An exception to settlement privilege - Moore v. Bertuzzi


Moore v. Bertuzzi is a June 2012 decision by Justice Perell on appeal from a Master's decision. In Moore, Justice Perell addressed issues concerning disclosure of a settlement agreement that is normally protected by privilege.

The underlying facts of the Moore decision are known to many. The action arises from an incident that occurred during an NHL hockey game between the Vancouver Canucks and Colorado Avalanche. During the game, a Canucks player named Todd Bertuzzi struck an Avalanche player named Steve Moore from behind and drove his head into the ice. As a result of Bertuzzi's actions, Moore broke his neck and suffered a brain injury. Bertuzzi later pled guilty to a charge of assault causing bodily harm.

Subsequently, Moore and his parents commenced a civil action against Bertuzzi and the owners of the Canucks, Orca Bay. Sometime later, Bertuzzi issued a third party claim against his coach, Marc Crawford.

After both the main and third party actions were set down for trial, Bertuzzi, Orca Bay, and Crawford signed a settlement agreement, whereby they agreed to a liability split regardless of any finding or apportionment of liability made in the action. They did not disclose to Moore that an agreement had been signed and, when Moore's lawyer requested disclosure, they refused.

Disclosure of settlement agreements

The issue, as framed by Justice Perell, was when, if at all, a settlement agreement that would normally be protected by the privilege for without prejudice settlement communication must be disclosed to the Court and to the adverse parties.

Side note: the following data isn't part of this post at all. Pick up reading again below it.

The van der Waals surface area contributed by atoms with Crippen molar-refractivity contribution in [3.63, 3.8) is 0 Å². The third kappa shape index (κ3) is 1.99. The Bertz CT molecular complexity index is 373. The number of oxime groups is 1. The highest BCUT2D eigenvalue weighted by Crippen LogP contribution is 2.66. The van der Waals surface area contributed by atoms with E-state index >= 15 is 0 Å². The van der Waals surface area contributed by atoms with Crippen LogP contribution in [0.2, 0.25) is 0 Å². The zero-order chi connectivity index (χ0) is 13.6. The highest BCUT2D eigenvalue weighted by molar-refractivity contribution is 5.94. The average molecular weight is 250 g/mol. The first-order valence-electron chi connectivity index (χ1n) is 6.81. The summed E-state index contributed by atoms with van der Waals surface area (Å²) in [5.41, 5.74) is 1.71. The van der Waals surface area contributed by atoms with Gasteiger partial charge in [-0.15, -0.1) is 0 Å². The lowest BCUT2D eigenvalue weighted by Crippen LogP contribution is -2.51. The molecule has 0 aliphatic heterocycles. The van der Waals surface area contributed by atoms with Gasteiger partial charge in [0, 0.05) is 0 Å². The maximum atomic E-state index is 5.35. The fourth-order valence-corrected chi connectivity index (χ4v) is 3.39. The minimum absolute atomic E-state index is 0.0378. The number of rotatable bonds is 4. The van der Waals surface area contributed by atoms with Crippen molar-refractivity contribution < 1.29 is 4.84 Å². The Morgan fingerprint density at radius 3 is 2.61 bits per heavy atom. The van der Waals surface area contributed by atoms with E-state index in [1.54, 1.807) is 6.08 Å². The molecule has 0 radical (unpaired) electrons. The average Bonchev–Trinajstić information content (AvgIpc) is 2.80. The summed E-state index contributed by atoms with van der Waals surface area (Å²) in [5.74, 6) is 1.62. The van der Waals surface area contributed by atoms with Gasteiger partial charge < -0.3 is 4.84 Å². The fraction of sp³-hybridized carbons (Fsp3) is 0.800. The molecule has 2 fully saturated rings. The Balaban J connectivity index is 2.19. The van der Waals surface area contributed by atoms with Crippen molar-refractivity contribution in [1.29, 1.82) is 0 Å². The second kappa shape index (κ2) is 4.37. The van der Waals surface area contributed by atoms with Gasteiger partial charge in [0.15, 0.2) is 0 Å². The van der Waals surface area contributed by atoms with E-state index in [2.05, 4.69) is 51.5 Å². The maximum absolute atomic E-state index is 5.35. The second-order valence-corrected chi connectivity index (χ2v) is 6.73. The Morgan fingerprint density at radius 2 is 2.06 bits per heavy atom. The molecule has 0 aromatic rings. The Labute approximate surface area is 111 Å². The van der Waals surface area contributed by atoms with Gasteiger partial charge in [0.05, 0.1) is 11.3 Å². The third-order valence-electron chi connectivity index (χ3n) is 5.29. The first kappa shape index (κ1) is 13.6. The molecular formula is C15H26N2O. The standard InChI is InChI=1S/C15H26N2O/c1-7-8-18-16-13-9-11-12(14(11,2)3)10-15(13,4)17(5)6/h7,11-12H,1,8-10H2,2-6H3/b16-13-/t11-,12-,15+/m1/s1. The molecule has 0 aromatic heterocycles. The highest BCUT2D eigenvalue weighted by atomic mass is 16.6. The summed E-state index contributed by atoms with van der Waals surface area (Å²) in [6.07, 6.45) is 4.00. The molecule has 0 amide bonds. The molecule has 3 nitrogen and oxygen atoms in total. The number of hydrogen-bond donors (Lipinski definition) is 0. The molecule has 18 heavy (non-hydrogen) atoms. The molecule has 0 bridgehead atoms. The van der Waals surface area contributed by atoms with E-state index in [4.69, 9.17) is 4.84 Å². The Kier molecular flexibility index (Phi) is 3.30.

In reviewing the case law, Justice Perell observed that Mary Carter and Perringer settlement agreements must be disclosed. There are a number of factors which make an agreement a Mary Carter or a Perringer agreement. However, in short, both agreements involve the plaintiff settling with the defendant where there remain non-settling defendants. As stated by Justice Perell:

Under a Mary Carter agreement or a Perringer agreement, the plaintiff and a defendant, apparently opponents, are in truth no longer opponents and disclosure of the agreement brings that situation to the attention of the court.

After reviewing case law from across the country, Justice Perell concluded that there is an overarching general principle that establishes an exception to the privilege and confidentiality of settlement agreements that is not confined to circumstances of Mary Carter agreements and Perringer agreements.

Justice Perell continued to find that:

Justice Perell held that the Master made no error in applying the above principles and finding that the settlement agreement be disclosed.


Moving forward, the Moore decision means that parties and their lawyers need to be aware that settlement agreements that are normally protected by settlement privilege, in certain circumstances, need to be disclosed to non-settling parties. Pursuant to Moore, the exceptions to settlement privilege are not necessarily restricted to Mary Carter or Pierringer agreements. Of note, where disclosure is required then the disclosure must be immediate.

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